Way-Out Wednesday: Gender Benders–The Clownfish!

Clownfish, © 2015 Liz Vitale

Clownfish, © 2015 Liz Vitale

Throughout the animal kingdom there are a few species that are hermaphrodites–organisms that have both male and female reproductive organs and can perform both the male and female functions of reproduction. In some examples, the animal starts out as one sex and switches to the other later in life, and this is called sequential hermaphroditism. (the opposite is simultaneous hermaphroditism, in which the animal can produce sperm and eggs at the same time) Some sequentially hermaphroditic fish species like the clownfish develop first as male, then switch to female, which is a condition called protandry.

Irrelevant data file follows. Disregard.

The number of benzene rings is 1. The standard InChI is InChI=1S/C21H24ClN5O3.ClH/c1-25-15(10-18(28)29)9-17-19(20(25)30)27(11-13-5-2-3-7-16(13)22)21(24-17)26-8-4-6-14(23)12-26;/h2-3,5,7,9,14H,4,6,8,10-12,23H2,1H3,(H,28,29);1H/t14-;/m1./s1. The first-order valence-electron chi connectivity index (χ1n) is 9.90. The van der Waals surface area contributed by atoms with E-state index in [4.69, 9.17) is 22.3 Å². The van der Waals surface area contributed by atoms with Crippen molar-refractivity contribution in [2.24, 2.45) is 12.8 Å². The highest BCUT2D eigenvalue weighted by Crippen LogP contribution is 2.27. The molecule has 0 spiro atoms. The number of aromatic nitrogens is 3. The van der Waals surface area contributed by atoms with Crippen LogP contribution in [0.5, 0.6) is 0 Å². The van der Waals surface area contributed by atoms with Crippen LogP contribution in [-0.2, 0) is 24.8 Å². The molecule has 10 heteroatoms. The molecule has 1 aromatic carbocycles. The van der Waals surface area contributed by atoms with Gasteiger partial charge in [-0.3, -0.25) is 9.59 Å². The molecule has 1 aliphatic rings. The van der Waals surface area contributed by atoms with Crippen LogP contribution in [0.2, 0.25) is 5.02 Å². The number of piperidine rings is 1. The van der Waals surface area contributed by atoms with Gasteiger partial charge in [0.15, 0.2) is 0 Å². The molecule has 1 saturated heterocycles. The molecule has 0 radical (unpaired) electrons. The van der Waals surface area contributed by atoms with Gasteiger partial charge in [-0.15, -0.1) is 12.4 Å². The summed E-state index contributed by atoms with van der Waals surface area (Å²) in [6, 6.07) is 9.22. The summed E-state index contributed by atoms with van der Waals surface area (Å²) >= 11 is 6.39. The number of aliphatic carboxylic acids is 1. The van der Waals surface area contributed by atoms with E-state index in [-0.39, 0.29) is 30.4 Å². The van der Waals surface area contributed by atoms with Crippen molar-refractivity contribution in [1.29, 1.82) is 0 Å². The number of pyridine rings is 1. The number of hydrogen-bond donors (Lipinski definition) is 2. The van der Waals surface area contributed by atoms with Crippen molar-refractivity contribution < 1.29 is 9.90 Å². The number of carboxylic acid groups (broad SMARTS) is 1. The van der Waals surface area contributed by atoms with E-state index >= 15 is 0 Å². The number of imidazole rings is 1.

Clownfish live within sea anemones in groups of many small fish, and two large fish, who are the only sexually mature fish and are a male and female breeding pair. All of the smaller fish are male. If the present breeding female is removed, her male mate changes sex to female, then the next largest fish in the group rapidly increases in size and takes over the role as the sexually mature male.

Finding Nemo could have been a whole different story…


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